Patient information included age (continuous variable), sex (categorical variable: male and female), the severity of thyrotoxicosis symptoms (categorical variable: pre-toxic nodule (subclinical hyperthyroidism), and toxic nodule (overt hyperthyroidism)). Treatment characteristics included ablation time (continuous variable: minute), RF power (continuous variable: Walt), and the number of RFA sessions (continuous variable).

Statistical Analysis

All statistical analyses were done using SPSS version 20.0 for Windows. Continuous variables were shown as means ± SD; categorical variables were calculated as frequencies or percentages. The number of RFA’s complications and their percentage were calculated as the safety outcome. To evaluate the RFA efficacy, our purpose is to calculate the VRR, symptoms, and cosmetic scores during the follow-up period (1 month, 3 months, 6 months, and 24 months post-ablation) and to calculate the rate of patients who restored euthyroidism through serum TSH concentration in every follow-up period. To compare the changes in symptom score, cosmetic score, thyroid function tests (TSH, FT4, T3), nodule volume, largest diameter, VRR, and vascularity grade from the initial time to 1 month, 3 months, 6 months, and 24 months after the procedure, a general linear model with multiple repeated measurements was performed.

The relationship of patient’s characteristics (age), nodular characteristics (position, initial volume, initial largest diameter, TSH, solid composition, cosmetic score, symptom score, and vascularity grade), and procedure’s parameters (number of treatment session, RF power, and ablation time) with treatment response variables (TSH level and VRR) was calculated using the Spearman rank correlation test. Statistical significance was defined as p-value <0.05.

Results

From September 2017 to April 2021, 17 patients with 17 AFTNs were enrolled in this study.

Baseline Characteristics of the Patients and Nodules

The baseline demographic information of the patients and nodules are shown in Table 1. In this study, the patients were 15 women and 2 men, whose mean age was 46.47 ± 13.11 years (range 28–66). The mean symptom score, cosmetic score, and vascularity grade were 3.47, 3.59, and 3.12, respectively. At the pre-ablation time, the mean largest diameter AFTN was 38.59 ± 9.70 mm (range 22.0–55.0) with a mean volume of 13.07 ± 8.45 mL (range 2.2–35.5). Among the 17 treated thyroid nodules, there were 10 solid (58.8%) and 7 mix solid nodules (41.2%). Thyroid functions include mean concentrations of TSH, FT4, and T3 were 0.10 mUI/mL, 16.31ng/dL, and 2.59 nmol/l, respectively. Seven subjects had respectively toxic and others had pre-toxic nodules.

Table 1 Baseline Characteristics of the Patients and Nodules

Characteristics of RFA Treatment and Complications

Table 2 shows our treatment characteristics and complications. 88.2% of patients had been treated by only one RFA session and others (11.8%) were used 2 RFA sessions. The ablation time and RF power ranged from 10 to 40 minutes (mean ± SD, 23.35 ± 8.81 minutes) and from 30 to 40 W (mean ± SD, 33.82 ± 4.85 W), respectively.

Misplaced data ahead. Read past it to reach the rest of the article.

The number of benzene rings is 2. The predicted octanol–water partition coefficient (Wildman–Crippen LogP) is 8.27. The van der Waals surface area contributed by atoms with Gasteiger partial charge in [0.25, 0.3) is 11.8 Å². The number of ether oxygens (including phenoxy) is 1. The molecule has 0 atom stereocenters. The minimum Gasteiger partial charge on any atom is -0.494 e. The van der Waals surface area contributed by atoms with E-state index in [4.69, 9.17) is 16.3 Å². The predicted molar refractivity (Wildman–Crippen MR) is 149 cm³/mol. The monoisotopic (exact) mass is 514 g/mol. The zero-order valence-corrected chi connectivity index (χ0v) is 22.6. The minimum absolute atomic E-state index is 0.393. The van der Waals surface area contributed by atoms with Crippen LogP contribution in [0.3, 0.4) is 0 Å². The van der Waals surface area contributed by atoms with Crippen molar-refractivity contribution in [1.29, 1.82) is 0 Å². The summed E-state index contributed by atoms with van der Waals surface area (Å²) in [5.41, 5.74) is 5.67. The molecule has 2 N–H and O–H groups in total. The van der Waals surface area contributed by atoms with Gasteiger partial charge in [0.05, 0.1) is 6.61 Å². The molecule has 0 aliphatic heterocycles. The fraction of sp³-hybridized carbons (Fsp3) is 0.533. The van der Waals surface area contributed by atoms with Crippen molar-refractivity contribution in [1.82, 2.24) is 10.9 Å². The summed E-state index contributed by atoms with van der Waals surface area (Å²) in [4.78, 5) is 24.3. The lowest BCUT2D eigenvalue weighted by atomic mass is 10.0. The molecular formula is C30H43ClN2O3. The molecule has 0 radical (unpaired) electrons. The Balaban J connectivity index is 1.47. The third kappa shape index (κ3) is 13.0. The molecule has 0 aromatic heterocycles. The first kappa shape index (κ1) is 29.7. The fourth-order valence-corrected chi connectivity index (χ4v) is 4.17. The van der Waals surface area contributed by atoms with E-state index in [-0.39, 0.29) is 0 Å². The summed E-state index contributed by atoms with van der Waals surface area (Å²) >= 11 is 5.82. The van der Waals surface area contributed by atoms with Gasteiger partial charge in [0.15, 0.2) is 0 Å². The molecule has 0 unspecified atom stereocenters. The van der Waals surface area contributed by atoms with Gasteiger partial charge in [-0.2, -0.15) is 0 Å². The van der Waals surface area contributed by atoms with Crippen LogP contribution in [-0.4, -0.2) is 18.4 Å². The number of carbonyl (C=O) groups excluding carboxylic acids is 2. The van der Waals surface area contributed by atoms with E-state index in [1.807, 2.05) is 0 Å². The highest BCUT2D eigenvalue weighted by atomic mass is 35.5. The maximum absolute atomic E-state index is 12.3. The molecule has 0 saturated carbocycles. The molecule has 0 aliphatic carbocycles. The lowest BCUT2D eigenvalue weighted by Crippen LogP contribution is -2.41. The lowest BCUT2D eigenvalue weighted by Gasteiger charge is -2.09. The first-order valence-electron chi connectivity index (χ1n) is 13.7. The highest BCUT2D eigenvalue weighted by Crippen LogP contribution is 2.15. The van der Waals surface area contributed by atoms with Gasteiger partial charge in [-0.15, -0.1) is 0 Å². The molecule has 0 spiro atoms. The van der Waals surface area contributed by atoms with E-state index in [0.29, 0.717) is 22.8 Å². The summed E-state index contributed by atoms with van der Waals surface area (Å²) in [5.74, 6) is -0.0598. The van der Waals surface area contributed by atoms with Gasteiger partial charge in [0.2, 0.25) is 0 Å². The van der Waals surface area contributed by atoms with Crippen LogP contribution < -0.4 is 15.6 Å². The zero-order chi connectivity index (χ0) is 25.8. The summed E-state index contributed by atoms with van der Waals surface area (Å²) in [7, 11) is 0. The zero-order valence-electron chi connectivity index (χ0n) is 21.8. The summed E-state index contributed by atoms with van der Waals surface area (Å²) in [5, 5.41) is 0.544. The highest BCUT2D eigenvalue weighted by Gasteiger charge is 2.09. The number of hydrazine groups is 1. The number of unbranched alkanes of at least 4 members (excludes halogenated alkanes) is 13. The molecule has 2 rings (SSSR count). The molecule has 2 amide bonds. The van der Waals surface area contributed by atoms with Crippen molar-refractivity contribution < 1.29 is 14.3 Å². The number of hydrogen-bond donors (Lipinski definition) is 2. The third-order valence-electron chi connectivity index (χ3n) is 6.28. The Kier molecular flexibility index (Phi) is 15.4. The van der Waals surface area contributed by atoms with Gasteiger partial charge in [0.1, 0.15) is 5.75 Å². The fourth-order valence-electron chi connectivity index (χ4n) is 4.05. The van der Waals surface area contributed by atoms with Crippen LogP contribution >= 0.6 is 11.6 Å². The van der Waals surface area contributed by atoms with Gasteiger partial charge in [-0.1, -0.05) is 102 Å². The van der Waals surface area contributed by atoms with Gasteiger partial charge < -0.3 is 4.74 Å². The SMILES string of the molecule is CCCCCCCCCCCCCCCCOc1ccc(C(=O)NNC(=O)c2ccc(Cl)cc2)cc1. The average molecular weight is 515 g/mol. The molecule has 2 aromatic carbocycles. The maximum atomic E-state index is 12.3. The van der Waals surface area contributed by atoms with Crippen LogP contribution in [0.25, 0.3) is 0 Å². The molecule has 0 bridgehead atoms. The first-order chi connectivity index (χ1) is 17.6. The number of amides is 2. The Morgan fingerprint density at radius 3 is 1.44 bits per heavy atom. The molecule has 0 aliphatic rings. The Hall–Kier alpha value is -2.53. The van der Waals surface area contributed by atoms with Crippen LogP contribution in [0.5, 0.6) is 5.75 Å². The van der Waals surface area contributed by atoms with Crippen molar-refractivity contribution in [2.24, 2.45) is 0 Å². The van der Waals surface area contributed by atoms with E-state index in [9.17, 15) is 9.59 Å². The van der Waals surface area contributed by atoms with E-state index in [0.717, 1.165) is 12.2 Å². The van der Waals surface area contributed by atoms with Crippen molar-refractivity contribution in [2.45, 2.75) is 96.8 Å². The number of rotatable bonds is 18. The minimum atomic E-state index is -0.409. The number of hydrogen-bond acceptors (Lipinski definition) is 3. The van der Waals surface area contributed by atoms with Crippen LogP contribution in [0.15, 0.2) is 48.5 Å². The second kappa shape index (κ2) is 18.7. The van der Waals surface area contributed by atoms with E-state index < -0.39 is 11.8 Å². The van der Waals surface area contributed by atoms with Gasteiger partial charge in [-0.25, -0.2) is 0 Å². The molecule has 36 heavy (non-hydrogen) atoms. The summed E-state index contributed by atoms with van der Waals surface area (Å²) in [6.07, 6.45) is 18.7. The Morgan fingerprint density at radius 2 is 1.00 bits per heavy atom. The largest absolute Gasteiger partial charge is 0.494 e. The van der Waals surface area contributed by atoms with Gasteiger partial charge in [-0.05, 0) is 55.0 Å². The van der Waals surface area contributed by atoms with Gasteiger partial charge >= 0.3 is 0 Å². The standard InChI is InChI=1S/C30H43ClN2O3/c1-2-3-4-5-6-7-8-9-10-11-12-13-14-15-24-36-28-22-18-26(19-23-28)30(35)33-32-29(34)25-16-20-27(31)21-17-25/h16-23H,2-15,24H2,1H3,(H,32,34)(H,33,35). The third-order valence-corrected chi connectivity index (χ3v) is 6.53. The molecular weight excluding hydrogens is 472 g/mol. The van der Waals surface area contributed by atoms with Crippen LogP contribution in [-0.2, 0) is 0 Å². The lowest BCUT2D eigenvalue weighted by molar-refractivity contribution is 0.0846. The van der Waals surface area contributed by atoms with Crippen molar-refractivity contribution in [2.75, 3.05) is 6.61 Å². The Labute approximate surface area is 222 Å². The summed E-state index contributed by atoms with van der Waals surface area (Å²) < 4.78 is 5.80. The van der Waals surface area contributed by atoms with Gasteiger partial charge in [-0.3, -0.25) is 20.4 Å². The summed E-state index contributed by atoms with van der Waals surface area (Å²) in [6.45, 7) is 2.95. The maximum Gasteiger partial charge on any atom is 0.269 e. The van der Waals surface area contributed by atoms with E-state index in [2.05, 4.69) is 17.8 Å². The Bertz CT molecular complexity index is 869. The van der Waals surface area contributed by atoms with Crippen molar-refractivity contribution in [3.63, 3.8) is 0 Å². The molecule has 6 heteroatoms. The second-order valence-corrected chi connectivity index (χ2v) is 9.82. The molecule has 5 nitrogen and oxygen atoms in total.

Table 2 Characteristics of Nodule Treatment

During RFA, slight pain and a heat sensation in the electrode puncture site that radiated to the chest and shoulder were reported in most patients. No major complications were collected.

The Treatment Efficacy and Its Related Factors

The treatment clinical outcomes and US evaluations are summarized in Figure 1AF. At the 24 months after the procedure, symptom score, cosmetic score, and vascularity grade significantly decreased from 3.47 to 0.06 (symptom score), from 3.59 to 1.19 (cosmetic score), and from 3.12 to 0.12 (vascularity grade) with p < 0.0001. A significant decline of the mean largest diameter was observed from 38.59 ± 9.69 mm at an initial time, 31.41 ± 7.69 mm at 1-month post-ablation, 27.0 ± 8.4 mm at 3 months, 22.23 ± 6.35 mm at 6 months, and 12.47 ± 5.01 mm with p < 0.0001. The nodule volume (p < 0.0001) was seen rapid decrease from an initial time (13.07 ± 8.44 mL) to 1 month (7.3 ± 4.19 mL), 3 months (4.88 ± 3.34 mL), 6 months (2.75 ± 1.82 mL), and 24 months (0.498 ± 0.45 mL). This represents approximately 42.77%, 63.13%, 78.3%, and 95.65% of the VRR after 1 month, 3 months, 6 months, and 24 months follow-ups.

Figure 1 The treatment clinical outcomes and ultrasound evaluations. The symptom score (A), cosmetic score (B), and vascularity grade (C) significantly decreased. The mean largest diameter (D) and the nodule volume (E) were seen rapid decrease from an initial time to 24 months. This represents increase of the VRR (F) after 1 month, 3 months, 6 months, and 24 months follow-ups.

Figure 2AC shows laboratory results in every period follow-up. A significant improvement of mean T3, FT4, and TSH was observed at the last follow-up. Mean TSH concentration increased from 0.101 mUI/mL to 1.69 mUI/mL. This represents the reduction of mean T3 post-ablation from 2.59 nmol/l at the initial time to 2.05 nmol/l at 24 months follow-up (p < 0.05). Especially, mean FT4 significantly decreased from initial to 3 months post-ablation before slightly increased at 6 months and 24 months post-ablation. All 17 patients were restored euthyroid state that was evaluated by serum TSH concentration and thyroid scintigraphy at the last time follow-up without taking ATDs.

Figure 2 Laboratory results in every follow-up period from initial time to 24 months post-ablation. (A–C) A significant improvement of mean T3, FT4, and TSH was observed at the last follow-up.

Factors Affecting the Responses of Serum TSH and VRR